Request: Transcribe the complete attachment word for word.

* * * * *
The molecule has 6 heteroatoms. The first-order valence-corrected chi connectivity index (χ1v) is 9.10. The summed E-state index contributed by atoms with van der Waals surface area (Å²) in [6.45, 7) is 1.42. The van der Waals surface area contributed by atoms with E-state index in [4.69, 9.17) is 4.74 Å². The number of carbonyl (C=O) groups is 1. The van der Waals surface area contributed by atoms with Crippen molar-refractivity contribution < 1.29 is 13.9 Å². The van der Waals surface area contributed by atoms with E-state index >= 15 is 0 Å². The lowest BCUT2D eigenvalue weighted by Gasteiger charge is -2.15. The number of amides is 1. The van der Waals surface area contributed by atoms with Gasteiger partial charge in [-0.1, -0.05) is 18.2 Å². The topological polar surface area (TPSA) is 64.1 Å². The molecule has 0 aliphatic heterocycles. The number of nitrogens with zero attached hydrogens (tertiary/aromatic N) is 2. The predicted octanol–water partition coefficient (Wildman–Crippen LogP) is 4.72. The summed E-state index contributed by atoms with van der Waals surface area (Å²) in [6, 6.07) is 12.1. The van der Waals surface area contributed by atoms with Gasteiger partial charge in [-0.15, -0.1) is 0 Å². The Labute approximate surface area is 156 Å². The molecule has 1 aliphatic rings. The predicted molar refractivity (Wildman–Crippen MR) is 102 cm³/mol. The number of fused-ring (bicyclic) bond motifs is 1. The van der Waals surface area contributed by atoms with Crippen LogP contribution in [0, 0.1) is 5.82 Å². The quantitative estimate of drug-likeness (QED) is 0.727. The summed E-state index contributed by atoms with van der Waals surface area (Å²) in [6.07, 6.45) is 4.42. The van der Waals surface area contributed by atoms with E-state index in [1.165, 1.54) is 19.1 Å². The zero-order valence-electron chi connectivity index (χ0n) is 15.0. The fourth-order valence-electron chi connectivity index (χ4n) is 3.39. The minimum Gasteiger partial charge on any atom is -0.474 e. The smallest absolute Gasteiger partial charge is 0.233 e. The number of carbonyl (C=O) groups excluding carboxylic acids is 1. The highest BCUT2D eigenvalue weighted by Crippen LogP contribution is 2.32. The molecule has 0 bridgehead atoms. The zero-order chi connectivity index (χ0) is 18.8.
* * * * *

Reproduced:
The molecule has 6 heteroatoms. The first-order valence-corrected chi connectivity index (χ1v) is 9.10. The summed E-state index contributed by atoms with van der Waals surface area (Å²) in [6.45, 7) is 1.42. The van der Waals surface area contributed by atoms with E-state index in [4.69, 9.17) is 4.74 Å². The number of carbonyl (C=O) groups is 1. The van der Waals surface area contributed by atoms with Crippen molar-refractivity contribution < 1.29 is 13.9 Å². The van der Waals surface area contributed by atoms with E-state index >= 15 is 0 Å². The lowest BCUT2D eigenvalue weighted by Gasteiger charge is -2.15. The number of amides is 1. The van der Waals surface area contributed by atoms with Gasteiger partial charge in [-0.1, -0.05) is 18.2 Å². The topological polar surface area (TPSA) is 64.1 Å². The molecule has 0 aliphatic heterocycles. The number of nitrogens with zero attached hydrogens (tertiary/aromatic N) is 2. The predicted octanol–water partition coefficient (Wildman–Crippen LogP) is 4.72. The summed E-state index contributed by atoms with van der Waals surface area (Å²) in [6, 6.07) is 12.1. The van der Waals surface area contributed by atoms with Gasteiger partial charge in [-0.15, -0.1) is 0 Å². The Labute approximate surface area is 156 Å². The molecule has 1 aliphatic rings. The predicted molar refractivity (Wildman–Crippen MR) is 102 cm³/mol. The number of fused-ring (bicyclic) bond motifs is 1. The van der Waals surface area contributed by atoms with Crippen LogP contribution in [0, 0.1) is 5.82 Å². The quantitative estimate of drug-likeness (QED) is 0.727. The summed E-state index contributed by atoms with van der Waals surface area (Å²) in [6.07, 6.45) is 4.42. The van der Waals surface area contributed by atoms with E-state index in [1.165, 1.54) is 19.1 Å². The zero-order valence-electron chi connectivity index (χ0n) is 15.0. The fourth-order valence-electron chi connectivity index (χ4n) is 3.39. The minimum Gasteiger partial charge on any atom is -0.474 e. The smallest absolute Gasteiger partial charge is 0.233 e. The number of carbonyl (C=O) groups excluding carboxylic acids is 1. The highest BCUT2D eigenvalue weighted by Crippen LogP contribution is 2.32. The molecule has 0 bridgehead atoms. The zero-order chi connectivity index (χ0) is 18.8.